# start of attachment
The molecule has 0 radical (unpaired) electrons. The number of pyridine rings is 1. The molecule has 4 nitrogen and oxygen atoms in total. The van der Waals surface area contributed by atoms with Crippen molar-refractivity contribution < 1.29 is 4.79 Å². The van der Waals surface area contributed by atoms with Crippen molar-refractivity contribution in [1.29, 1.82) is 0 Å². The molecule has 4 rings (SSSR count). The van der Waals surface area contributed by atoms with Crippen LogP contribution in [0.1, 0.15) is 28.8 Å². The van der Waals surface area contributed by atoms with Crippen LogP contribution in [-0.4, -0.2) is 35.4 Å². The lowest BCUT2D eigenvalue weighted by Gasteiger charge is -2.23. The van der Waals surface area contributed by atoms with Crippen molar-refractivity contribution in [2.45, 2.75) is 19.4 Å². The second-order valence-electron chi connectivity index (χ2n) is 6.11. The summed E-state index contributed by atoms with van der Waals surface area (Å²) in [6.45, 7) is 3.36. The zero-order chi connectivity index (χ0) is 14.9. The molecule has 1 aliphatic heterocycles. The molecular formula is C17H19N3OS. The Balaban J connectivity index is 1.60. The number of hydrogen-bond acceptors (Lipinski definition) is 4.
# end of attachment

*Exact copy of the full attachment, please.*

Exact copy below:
The molecule has 0 radical (unpaired) electrons. The number of pyridine rings is 1. The molecule has 4 nitrogen and oxygen atoms in total. The van der Waals surface area contributed by atoms with Crippen molar-refractivity contribution < 1.29 is 4.79 Å². The van der Waals surface area contributed by atoms with Crippen molar-refractivity contribution in [1.29, 1.82) is 0 Å². The molecule has 4 rings (SSSR count). The van der Waals surface area contributed by atoms with Crippen LogP contribution in [0.1, 0.15) is 28.8 Å². The van der Waals surface area contributed by atoms with Crippen LogP contribution in [-0.4, -0.2) is 35.4 Å². The lowest BCUT2D eigenvalue weighted by Gasteiger charge is -2.23. The van der Waals surface area contributed by atoms with Crippen molar-refractivity contribution in [2.45, 2.75) is 19.4 Å². The second-order valence-electron chi connectivity index (χ2n) is 6.11. The summed E-state index contributed by atoms with van der Waals surface area (Å²) in [6.45, 7) is 3.36. The zero-order chi connectivity index (χ0) is 14.9. The molecule has 1 aliphatic heterocycles. The molecular formula is C17H19N3OS. The Balaban J connectivity index is 1.60. The number of hydrogen-bond acceptors (Lipinski definition) is 4.